What made him happy were projects like his Welcome to éS, TJ video part, which was filmed and edited by Chris Thiessen, and a significant tonal departure from his appearances in the Blind video canon, offerings that are generally highly polished but lack a certain edge. Welcome to éS, TJ leans into the magic of the VX1000 and Thiessen’s distinct, almost manic, wielding of that particular camera. “I definitely take a different approach for filming each part,” Rogers says, “I tried to match his aesthetic with the spots he initially brought me to — and boom. That’s the piece we made. I was gonna film more for it, but… we decided it looked the good way it is.” 

When he says “film more,” he means that the entirety of the video part was filmed in just four separate days, from 7am-2pm on each outing. That’s an astounding level of productivity for a professional skateboarder and explains his high overall output, as that’s just one of six video parts1 he’s put out since the summer of 2021. Most pro skaters don’t realize a catalogue that deep over the course of their entire careers. It also makes him a perfect fit for his new board sponsor, SK8MAFIA, who release, on average, one full-length video a year, another unusually high level of productivity.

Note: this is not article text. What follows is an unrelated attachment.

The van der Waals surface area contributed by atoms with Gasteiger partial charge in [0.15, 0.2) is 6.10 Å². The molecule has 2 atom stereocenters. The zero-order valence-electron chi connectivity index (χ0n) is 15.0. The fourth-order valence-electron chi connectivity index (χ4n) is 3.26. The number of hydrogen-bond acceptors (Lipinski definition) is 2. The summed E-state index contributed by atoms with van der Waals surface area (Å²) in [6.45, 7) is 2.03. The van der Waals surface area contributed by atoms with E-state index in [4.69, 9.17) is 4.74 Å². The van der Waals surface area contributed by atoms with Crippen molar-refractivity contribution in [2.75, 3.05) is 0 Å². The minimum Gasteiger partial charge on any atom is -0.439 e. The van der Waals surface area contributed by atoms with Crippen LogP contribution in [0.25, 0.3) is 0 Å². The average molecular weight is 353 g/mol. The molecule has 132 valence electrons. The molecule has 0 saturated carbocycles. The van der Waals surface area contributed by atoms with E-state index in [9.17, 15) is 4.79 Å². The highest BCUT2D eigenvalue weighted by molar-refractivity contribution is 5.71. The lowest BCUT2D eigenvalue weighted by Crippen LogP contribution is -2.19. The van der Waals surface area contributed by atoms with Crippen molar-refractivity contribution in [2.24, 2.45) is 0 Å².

Rogers is “hyped to be rocking with a bunch of legends” on the San Diego, California, based outfit. His relationship with the company began when Josh Priebe, one of the company’s co-owners, reached out to offer words of support. “He had the same cancer as me, and when I was going through that, he hit me up and helped me out a lot mentally. Straight G for that.” Eventually, he’d meet up with ‘MAFIA members in Los Angeles before going on a skate trip to Mexico last summer. While there, they’d get arrested “because of skating” and spend 24 hours in jail. During their detention, SK8MAFIA stalwarts Wes Kremer and Brandon Turner would lighten the mood by making it official: Rogers was on the team.